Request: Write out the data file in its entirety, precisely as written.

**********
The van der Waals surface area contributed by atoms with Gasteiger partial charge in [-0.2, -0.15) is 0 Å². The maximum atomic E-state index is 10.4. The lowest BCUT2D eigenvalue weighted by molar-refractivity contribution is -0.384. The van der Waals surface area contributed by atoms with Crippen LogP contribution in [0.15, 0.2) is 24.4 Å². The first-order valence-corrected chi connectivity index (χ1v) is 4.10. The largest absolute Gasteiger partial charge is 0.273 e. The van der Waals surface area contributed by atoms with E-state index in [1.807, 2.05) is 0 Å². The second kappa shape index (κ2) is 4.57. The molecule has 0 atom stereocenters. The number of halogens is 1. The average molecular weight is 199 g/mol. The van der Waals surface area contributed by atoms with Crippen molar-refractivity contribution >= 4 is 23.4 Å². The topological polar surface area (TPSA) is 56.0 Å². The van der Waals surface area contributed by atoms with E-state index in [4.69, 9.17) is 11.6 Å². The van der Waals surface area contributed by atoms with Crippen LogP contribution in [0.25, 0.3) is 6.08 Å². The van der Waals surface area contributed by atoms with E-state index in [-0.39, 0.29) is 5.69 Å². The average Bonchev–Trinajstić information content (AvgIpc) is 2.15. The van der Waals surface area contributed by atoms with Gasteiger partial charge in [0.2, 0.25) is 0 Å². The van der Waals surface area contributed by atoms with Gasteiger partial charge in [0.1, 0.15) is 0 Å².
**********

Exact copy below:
The van der Waals surface area contributed by atoms with Gasteiger partial charge in [-0.2, -0.15) is 0 Å². The maximum atomic E-state index is 10.4. The lowest BCUT2D eigenvalue weighted by molar-refractivity contribution is -0.384. The van der Waals surface area contributed by atoms with Crippen LogP contribution in [0.15, 0.2) is 24.4 Å². The first-order valence-corrected chi connectivity index (χ1v) is 4.10. The largest absolute Gasteiger partial charge is 0.273 e. The van der Waals surface area contributed by atoms with E-state index in [1.807, 2.05) is 0 Å². The second kappa shape index (κ2) is 4.57. The molecule has 0 atom stereocenters. The number of halogens is 1. The average molecular weight is 199 g/mol. The van der Waals surface area contributed by atoms with Crippen molar-refractivity contribution >= 4 is 23.4 Å². The topological polar surface area (TPSA) is 56.0 Å². The van der Waals surface area contributed by atoms with E-state index in [4.69, 9.17) is 11.6 Å². The van der Waals surface area contributed by atoms with Crippen LogP contribution in [0.25, 0.3) is 6.08 Å². The van der Waals surface area contributed by atoms with E-state index in [-0.39, 0.29) is 5.69 Å². The average Bonchev–Trinajstić information content (AvgIpc) is 2.15. The van der Waals surface area contributed by atoms with Gasteiger partial charge in [0.2, 0.25) is 0 Å². The van der Waals surface area contributed by atoms with Gasteiger partial charge in [0.1, 0.15) is 0 Å².